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Regional transit gets a boost

Karen DeBoer (left) and driver Jim Kremer stand in front of the new Buffalo Ridge Regional Transit bus during its stop in Worthington Tuesday. The BRRT is a new venue for public transportation that operates between Nobles, Rock, Pipestone and Murray counties. (Julie Buntjer/Daily Globe)

WORTHINGTON — Whether it’s getting to a doctor’s appointment, attending a class or perhaps visiting family in another community, the new Buffalo Ridge Regional Transit (BRRT) system is now ready and waiting to take people to their area destinations.

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After more than a year of planning, the BRRT is finally off and running. The bus made its first stop in Worthington on Tuesday, and is available to the general public four days per week.

Funded through a $280,000 Minnesota Department of Transportation grant, the BRRT is a partnership between Heartland Express in Rock, Nobles and Murray counties and Pipestone County Transit. Each of the four counties agreed to commit one of its existing buses to the regional transit program, and those buses have designated routes that extend to 14 communities. The BRRT does not replace existing routes already operating within counties, but is rather an extension of that program.

Karen DeBoer of the Southwestern Minnesota Opportunity Council said the regional transit system was established as a result of MnDOT’s desire to see increased public transportation in greater Minnesota. The BRRT is the first regional transit system — and a pilot project — through MnDOT’s Transit for our Future program.

“They came up with Transit for our Future (to focus on) projects that were consolidation or collaboration projects to reduce barriers to transportation, allow transportation across county lines and increase accessibility,” DeBoer explained.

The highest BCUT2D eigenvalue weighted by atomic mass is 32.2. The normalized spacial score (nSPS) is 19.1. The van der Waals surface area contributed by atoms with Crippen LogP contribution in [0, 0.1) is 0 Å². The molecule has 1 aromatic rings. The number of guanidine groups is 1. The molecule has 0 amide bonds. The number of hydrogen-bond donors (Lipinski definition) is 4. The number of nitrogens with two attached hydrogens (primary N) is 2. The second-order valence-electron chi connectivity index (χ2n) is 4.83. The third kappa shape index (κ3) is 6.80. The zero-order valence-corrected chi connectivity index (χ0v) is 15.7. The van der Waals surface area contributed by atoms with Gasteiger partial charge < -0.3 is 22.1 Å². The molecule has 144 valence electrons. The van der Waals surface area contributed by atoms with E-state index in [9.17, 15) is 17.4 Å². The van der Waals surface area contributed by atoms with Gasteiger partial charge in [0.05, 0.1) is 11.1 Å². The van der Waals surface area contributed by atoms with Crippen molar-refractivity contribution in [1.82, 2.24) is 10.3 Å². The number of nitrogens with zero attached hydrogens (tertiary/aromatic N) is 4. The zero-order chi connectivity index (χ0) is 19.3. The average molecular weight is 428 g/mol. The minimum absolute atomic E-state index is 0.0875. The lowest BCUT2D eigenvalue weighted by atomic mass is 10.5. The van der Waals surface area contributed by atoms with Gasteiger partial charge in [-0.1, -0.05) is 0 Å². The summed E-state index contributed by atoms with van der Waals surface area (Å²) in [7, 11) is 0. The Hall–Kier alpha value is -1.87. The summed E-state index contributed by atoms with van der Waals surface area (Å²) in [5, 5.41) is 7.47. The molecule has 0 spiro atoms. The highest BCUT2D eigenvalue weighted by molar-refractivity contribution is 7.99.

Open to individuals of any age, the BRRT buses stop in Luverne, Worthington, Slayton and Pipestone, along with smaller communities in between, including Magnolia, Adrian, Rushmore, Fulda, Avoca, Hadley, Lake Wilson, Woodstock, Trosky and Hardwick.

“One day a week the bus will begin in each (county seat) community,” DeBoer said. “The pattern of the route makes sense. We know people are going from Worthington to Luverne, Luverne to Pipestone, Worthington to Slayton.”

The transit buses make a loop in the morning, and then a reverse loop in the afternoon. Each bus has a lift, making transportation available to people with disabilities.

“It is public transit and open and available to everyone,” DeBoer said. “We’ve already had calls from folks that have family in one of the communities, and they will use this system to visit with a family member.”

The bus will drop riders off wherever they need to go, and will pick them up at that same location or another in the community if riders have multiple stops to make while in town.

“We’re hoping this will reduce the amount of duplicated trips,” DeBoer said. “If family services has a client that has to get from Worthington to Luverne … folks can just hop on the bus.”

Because the transit system is still in its infant stage, DeBoer said there will be some issues to be worked out along the way. One of the big first steps will be to identify pick-up locations.

“Right now we’re asking folks to call us to book their ride and then we’ll get the pickup location,” she said. Riders are asked to call 376-3322, ext. 238, to reserve a seat on the 15-passenger bus.

If all goes well, DeBoer said there is potential to expand the transit system, perhaps to include Jackson and Cottonwood counties.

“Hopefully it becomes a service that truly meets the needs of the population,” she added. “As it grows, we can add additional days or additional routes.”

The cost for a ride on the BRRT is $15 round trip or $10 one way. Financial assistance may be available for those who can’t afford the full fee.

The bus will typically run from 7 a.m. to 4 p.m. Monday through Thursday. As ridership increases and needs warrant, DeBoer said routes and days of operation may change.

Julie Buntjer

Julie Buntjer joined the Globe newsroom in December 2003, after working more than nine years for weekly newspapers. A native of Worthington, she has a bachelor's degree in agriculture journalism. Find more of her stories of farm life, family and various other tidbits at

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